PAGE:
Executive function in obesity and anorexia nervosa: Opposite ends of a spectrum of disordered feeding behaviour?

Claire J. Foldi, Margaret J. Morris, Brian J. Oldfield

Research output: Contribution to journalReview ArticleResearchpeer-review

4 Citations (Scopus)


Higher-order executive functions such as decision-making, cognitive flexibility and behavioural control are critical to adaptive success in all aspects of life, including the maintenance of a healthy body weight by regulating food intake. Performance on tasks designed to assess these aspects of cognition is impaired in individuals with obesity and anorexia nervosa (AN); conditions at either end of a spectrum of body weight disturbance. While the conceptualisation of obesity and AN as mirror images of each other makes some sense from a metabolic point of view, whether or not these conditions also reflect opposing states of executive function is less clear. Here, we review evidence from neurocognitive and neuroimaging studies to compare the direction and extent of executive dysfunction in subjects with obesity and AN and how these are underpinned by changes in structure and function of subregions of the prefrontal cortex (PFC). Both conditions of extreme body weight disturbance are associated with impaired decision-making and cognitive inflexibility, however, impulsive behaviour presents in opposing directions; obesity being associated with reduced behavioural control and AN being associated with elevated control over behaviour with respect to food and feeding. Accordingly, the subregions of the PFC that guide inhibitory control and valuation of action outcomes (dorsolateral prefrontal cortex and orbitofrontal cortex) show opposite patterns of activation in subjects with obesity compared to those with AN, whereas the subregions implicated in cognitive and behavioural flexibility (ventromedial prefrontal cortex and anterior cingulate cortex) show alterations in the same direction in both conditions but with differential extent of dysfunction. We synthesise these findings in the context of the utility of animal models of obesity and AN to interrogate the detail of the neurobiological contributions to cognition in patient populations and the utility of such detail to inform future treatment strategies that specifically target executive dysfunction.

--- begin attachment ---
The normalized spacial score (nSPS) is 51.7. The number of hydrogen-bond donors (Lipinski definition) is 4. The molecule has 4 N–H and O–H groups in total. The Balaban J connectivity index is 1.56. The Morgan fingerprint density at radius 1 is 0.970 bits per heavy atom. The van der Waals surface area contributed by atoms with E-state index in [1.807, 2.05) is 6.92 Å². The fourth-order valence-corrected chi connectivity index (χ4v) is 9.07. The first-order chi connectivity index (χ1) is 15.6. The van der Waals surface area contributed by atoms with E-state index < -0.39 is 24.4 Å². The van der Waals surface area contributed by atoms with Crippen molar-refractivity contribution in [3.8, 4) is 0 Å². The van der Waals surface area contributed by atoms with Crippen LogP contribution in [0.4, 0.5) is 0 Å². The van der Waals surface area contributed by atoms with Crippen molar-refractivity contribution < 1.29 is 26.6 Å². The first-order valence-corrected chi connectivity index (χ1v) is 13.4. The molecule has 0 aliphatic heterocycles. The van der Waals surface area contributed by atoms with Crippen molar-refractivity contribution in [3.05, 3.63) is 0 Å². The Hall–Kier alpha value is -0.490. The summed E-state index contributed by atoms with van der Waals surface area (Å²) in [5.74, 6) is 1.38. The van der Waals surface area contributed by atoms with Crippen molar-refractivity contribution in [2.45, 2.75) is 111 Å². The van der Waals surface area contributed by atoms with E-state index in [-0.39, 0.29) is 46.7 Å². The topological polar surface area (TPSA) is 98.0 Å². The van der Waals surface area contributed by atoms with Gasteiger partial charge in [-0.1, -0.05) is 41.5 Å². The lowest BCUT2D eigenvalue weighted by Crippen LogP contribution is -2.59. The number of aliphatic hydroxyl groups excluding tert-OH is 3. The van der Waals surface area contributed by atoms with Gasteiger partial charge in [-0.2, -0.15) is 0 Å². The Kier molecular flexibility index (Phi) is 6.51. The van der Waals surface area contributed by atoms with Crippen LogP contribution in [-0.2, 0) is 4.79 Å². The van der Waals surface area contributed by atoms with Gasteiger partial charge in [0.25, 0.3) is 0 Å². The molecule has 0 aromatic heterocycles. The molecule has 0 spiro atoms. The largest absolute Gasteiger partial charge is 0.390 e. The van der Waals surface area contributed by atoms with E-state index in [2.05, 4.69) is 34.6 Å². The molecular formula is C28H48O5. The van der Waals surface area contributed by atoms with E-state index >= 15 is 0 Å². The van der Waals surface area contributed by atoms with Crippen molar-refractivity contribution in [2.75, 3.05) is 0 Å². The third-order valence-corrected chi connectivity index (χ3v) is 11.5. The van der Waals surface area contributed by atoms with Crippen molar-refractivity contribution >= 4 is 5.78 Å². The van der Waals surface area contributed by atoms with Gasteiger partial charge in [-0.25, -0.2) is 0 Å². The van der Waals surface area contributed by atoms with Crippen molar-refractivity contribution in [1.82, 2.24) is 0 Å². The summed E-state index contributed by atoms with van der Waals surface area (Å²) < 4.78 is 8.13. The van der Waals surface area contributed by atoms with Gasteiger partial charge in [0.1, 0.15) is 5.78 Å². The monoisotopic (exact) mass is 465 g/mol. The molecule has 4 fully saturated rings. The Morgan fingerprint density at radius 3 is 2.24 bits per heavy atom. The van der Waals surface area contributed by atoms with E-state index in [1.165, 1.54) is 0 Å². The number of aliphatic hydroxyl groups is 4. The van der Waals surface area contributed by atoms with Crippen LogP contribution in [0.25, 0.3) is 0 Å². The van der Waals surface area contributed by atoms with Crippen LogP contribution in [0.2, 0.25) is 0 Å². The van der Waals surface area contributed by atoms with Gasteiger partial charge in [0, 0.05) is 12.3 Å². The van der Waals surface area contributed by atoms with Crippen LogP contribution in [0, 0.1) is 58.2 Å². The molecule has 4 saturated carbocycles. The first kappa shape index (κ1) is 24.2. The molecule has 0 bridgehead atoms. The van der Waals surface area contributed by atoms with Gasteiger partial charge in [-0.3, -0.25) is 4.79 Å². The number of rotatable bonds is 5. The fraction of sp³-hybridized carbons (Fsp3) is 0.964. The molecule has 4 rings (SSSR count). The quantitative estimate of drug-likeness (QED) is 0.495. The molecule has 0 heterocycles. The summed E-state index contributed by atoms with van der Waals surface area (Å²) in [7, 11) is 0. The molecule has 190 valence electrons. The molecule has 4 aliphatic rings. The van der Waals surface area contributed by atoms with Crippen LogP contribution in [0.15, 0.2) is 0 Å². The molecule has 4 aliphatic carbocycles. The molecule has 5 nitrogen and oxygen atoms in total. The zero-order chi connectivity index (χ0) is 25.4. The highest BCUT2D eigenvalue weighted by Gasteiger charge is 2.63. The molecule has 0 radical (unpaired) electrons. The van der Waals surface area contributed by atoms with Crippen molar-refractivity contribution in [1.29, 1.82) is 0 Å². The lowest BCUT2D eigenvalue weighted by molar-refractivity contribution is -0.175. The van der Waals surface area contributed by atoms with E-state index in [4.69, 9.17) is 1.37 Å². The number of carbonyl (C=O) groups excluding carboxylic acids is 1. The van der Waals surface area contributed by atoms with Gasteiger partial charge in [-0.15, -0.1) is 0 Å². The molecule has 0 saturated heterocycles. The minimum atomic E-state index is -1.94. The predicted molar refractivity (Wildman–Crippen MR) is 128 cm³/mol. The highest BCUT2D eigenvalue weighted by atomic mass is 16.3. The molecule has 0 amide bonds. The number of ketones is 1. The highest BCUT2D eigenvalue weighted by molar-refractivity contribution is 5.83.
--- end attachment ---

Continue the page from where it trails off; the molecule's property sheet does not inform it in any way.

Original languageEnglish
Article number110395
Number of pages10
JournalProgress in Neuro-Psychopharmacology and Biological Psychiatry
Publication statusPublished - 20 Dec 2021


  • Anorexia nervosa
  • Cognitive flexibility
  • Feeding behaviour
  • Impulse control
  • Obesity
  • Reward

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